Joost Network Architecture

April 4th, 2007 colm.maccarthaigh@joost.com CM2064-RIPE AS42072

Joost Network Architecture • Ground rules • No firewalls • No hardware load-balancers • High availability (this is TV) • Lots of bandwidth (this is TV) • Ethernet only • Rapidly provisionable • Business requirements • Cost-effective • 4 main service topologies ...

Video Streaming

Joost P2P Magic

Joost P2P Magic • Joost servers are the original seeders of all content • Joost servers also handle the “longtail” (which is still pretty long) • Joost servers “top-up” the DSL “bandwidth gap”

Joost P2P Magic • A long-tail server cluster is 11 servers • 1 control server • 10 long-tail servers • 2x Cisco 3560’s (crypto image) • HSRP • EBGP • 802.1q • OSPF (for anycast services)

Joost P2P Magic
• Each cluster gets 1Gbit/sec of IP transit • /26 from transit provider PA space • we’re not sensitive to re-numbering • avoids prefix-filtering and dampening • Each cluster is an “island” with no connectivity back to Joost HQ apart from an IP tunnel for server lights-out management • Preference is to add sites when scaling • Decreases average latencies

Joost P2P Magic

Joost P2P Magic
• Pros • Highly cost-effective for 1Gbit/sec of usable, resilient, bandwidth • No multi-gig network scalability issues, just add another cluster • Rapidly provisionable, almost anywhere • Cons • May make future peerings pointless • 3560’s can’t hold a full table, or do Netflow

Joost P2P Magic • UDP-based (Port 33333) • Client will perform STUN, ICE in progress. • TCP congestion control would kill any video. Buffering usually significantly increases bandwidth usage. • Packets are generally 1k in size.

Joost P2P Magic • Client first contacts super-node, which handles control traffic only, and direct clients to peers. Peers are renegotiated frequently. • Each video stream comes from multiple peers, with FEC to handle live peer loss. • 1 hour of video <= 320 MB down, 105MB up.

Joost P2P Magic • No hardware or DNS load-balancing. • All done natively in the p2p code, loadbalancing and fault-tolerance is shifted directly into the client. • This is a huge operational saving. • Code is highly-efficient at loaddistribution.

Joost P2P Magic • p2p code is prefix aware now, will prefer peers in same /24, /16 etc ... • adding real AS-level awareness is in progress. • latency-based decisions are something to watch out for.

Joost P2P Magic
What if a supernode at C has to coordinate A and B? This makes us highly sensitive to latency.

50ms 30ms A B 15ms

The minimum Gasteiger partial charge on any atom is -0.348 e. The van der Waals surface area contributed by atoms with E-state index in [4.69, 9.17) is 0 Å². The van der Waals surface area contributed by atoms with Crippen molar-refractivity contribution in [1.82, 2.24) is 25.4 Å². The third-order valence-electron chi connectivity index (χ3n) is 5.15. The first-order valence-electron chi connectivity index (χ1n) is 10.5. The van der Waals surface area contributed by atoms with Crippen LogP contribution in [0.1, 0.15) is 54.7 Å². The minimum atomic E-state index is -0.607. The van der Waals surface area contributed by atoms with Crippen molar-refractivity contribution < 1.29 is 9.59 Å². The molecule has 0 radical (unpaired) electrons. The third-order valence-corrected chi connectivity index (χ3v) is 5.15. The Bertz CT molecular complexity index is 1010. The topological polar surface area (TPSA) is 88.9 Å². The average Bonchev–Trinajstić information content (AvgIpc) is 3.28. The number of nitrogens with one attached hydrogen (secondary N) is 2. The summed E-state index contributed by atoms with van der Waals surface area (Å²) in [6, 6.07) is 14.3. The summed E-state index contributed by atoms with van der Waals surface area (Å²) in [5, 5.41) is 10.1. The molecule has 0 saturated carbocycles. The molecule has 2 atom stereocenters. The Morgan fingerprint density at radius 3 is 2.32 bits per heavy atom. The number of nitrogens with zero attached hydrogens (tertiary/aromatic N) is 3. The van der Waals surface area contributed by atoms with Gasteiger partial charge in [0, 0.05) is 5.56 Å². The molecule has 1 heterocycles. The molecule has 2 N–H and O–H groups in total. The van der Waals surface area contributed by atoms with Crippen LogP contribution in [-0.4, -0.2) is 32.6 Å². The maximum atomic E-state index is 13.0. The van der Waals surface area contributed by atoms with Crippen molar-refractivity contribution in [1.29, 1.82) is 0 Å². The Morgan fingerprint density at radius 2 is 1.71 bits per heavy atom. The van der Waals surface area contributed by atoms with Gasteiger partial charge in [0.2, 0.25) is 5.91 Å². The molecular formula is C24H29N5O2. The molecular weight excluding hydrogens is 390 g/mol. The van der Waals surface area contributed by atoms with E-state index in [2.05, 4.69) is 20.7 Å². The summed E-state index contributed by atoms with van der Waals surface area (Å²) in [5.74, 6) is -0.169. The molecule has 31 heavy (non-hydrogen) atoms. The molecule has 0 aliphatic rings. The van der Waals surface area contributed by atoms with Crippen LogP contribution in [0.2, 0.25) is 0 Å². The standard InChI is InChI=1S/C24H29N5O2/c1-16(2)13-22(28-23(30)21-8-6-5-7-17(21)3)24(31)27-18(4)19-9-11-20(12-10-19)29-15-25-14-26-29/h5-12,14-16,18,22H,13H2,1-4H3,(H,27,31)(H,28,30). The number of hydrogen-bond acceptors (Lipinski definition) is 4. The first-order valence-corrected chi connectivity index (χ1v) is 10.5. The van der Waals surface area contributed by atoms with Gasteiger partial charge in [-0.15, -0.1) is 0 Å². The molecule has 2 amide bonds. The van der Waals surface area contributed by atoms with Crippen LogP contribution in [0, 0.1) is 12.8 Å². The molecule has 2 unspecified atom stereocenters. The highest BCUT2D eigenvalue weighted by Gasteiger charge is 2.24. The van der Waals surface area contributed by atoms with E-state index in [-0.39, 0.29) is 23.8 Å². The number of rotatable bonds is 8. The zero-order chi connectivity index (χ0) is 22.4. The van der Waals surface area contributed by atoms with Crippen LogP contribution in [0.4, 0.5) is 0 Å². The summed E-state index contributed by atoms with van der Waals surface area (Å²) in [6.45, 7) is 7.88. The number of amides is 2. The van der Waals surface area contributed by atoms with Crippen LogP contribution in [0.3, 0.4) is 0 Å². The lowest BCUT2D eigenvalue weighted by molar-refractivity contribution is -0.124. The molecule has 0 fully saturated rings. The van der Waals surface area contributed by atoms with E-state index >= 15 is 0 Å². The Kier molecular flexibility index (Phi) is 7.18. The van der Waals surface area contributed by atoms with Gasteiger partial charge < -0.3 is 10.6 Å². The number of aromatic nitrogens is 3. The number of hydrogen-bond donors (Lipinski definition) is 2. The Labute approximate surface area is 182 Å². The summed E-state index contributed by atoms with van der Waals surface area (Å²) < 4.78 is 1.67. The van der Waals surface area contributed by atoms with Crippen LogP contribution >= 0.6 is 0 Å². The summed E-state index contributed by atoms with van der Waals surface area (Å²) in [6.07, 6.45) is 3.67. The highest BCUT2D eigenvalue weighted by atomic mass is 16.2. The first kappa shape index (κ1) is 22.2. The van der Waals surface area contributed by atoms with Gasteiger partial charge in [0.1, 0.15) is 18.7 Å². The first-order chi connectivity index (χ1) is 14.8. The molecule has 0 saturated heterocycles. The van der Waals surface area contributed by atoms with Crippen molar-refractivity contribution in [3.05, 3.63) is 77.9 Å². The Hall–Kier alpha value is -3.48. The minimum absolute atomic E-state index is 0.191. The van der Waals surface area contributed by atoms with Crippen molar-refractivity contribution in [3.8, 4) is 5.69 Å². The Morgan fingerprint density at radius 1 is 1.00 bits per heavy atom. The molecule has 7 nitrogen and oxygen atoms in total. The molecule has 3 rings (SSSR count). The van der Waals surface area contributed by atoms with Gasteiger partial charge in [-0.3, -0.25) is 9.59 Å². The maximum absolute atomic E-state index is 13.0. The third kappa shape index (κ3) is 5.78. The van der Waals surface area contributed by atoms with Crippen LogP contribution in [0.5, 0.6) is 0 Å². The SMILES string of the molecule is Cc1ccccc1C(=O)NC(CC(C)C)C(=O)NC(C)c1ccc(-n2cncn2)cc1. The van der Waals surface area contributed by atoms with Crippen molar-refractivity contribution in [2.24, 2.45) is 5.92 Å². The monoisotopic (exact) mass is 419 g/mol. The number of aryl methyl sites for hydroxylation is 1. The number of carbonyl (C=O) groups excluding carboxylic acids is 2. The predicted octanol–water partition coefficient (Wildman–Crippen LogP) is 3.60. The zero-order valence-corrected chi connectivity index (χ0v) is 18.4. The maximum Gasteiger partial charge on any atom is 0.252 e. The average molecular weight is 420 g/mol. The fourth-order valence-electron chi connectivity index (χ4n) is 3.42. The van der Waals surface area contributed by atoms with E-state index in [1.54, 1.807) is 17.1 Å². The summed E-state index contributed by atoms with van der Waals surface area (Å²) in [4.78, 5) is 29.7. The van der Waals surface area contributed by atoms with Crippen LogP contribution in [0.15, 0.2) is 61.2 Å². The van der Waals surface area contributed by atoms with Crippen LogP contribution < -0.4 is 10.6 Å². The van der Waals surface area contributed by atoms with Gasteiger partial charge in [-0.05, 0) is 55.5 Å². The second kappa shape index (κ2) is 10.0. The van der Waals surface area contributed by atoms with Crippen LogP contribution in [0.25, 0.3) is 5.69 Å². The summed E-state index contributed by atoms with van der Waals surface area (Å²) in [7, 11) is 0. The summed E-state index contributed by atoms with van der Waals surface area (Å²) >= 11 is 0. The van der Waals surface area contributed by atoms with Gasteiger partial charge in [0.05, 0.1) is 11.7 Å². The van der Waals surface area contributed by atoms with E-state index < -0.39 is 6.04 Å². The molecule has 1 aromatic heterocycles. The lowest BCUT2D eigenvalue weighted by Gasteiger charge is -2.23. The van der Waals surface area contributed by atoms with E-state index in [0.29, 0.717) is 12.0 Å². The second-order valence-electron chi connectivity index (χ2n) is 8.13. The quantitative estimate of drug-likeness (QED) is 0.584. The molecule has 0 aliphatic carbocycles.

C

Backend services (search ...)

HTTPS

Joost Backend Services • Accessed via HTTPS • Provided using Apache Lucene, Hadoop, and many internally-developed services • Each IP is a wack-a-mole virtual-ip • Geographic fail-over provided by DNS

General Internet Services

HTTP, SMTP, DNS

Joost General Services • Joost.com website and e-mail • Content Owner Website (COW) • Provided by resilient servers with wackamole • Geographic fail-over provided by DNS

Joost Internal Services • Recursive DNS • Syslog • Some authentication services • All provisioned via IP anycast, at each site include long-tail cluster sites (the addresses are internally reachable only).

Content Ingestion
Super-secret Transcoding

DAV, SFTP, FASP, FEDEX

Content Ingestion
• Content has to get to Leiden • Currently investigating various network media-delivery options for this • Transcoded in Leiden, and then sent to Luxembourg, and onward to all long-tail server sites • Content-owner website for meta-data

AS35332

AS5400
Leiden

AS5400

All routing is via Luxembourg

Joost Benelux • Main Joost location is the Joost Benelux Network • Hosts Joost Leiden office, Luxembourg Datacentre, Primary Long-tail server site, Primary back-end site • 89.251.0.0/20 (deaggregates during some outages) • AS42072

Joost Benelux • Routers are Cisco 7301 • Can do a Gig with 1k packets, just about • Full netflow support, anonymised via CryptoPan, for detailed analysis of p2p network performance • Using OSPF as IGP

Joost Network Management • RT and JIRA for tickets • RANCID-SVN for config management • NAGIOS and syslog for monitoring • MRTG and Cricket for graphing • SSH only

So, what can we do for ISPs?
• We’re willing to peer, but is there much point? Only portions of the long-tail are peerable. • In-ISP Long-tail servers? • We’re L3 and up, not much we can do about the last-mile • Any promising revenue share models?

Any Questions?

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